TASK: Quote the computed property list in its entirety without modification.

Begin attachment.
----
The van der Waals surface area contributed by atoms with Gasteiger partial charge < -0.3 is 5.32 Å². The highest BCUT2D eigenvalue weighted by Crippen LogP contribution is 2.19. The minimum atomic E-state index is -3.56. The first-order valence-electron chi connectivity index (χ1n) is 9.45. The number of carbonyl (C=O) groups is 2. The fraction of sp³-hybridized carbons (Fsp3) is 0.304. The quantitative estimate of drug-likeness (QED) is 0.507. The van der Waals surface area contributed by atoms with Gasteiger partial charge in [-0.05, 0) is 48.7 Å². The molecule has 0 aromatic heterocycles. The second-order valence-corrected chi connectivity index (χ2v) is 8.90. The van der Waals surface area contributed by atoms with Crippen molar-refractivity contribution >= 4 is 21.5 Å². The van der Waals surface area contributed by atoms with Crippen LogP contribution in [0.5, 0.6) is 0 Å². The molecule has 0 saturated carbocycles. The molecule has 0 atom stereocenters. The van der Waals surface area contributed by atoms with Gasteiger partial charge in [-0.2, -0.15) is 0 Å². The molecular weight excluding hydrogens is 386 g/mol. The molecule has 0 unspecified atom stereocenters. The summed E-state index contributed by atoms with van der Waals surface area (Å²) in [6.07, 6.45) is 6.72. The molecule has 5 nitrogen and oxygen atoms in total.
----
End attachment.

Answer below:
The van der Waals surface area contributed by atoms with Gasteiger partial charge < -0.3 is 5.32 Å². The highest BCUT2D eigenvalue weighted by Crippen LogP contribution is 2.19. The minimum atomic E-state index is -3.56. The first-order valence-electron chi connectivity index (χ1n) is 9.45. The number of carbonyl (C=O) groups is 2. The fraction of sp³-hybridized carbons (Fsp3) is 0.304. The quantitative estimate of drug-likeness (QED) is 0.507. The van der Waals surface area contributed by atoms with Gasteiger partial charge in [-0.05, 0) is 48.7 Å². The molecule has 0 aromatic heterocycles. The second-order valence-corrected chi connectivity index (χ2v) is 8.90. The van der Waals surface area contributed by atoms with Crippen molar-refractivity contribution >= 4 is 21.5 Å². The van der Waals surface area contributed by atoms with Crippen LogP contribution in [0.5, 0.6) is 0 Å². The molecule has 0 saturated carbocycles. The molecule has 0 atom stereocenters. The van der Waals surface area contributed by atoms with Gasteiger partial charge in [-0.2, -0.15) is 0 Å². The molecular weight excluding hydrogens is 386 g/mol. The molecule has 0 unspecified atom stereocenters. The summed E-state index contributed by atoms with van der Waals surface area (Å²) in [6.07, 6.45) is 6.72. The molecule has 5 nitrogen and oxygen atoms in total.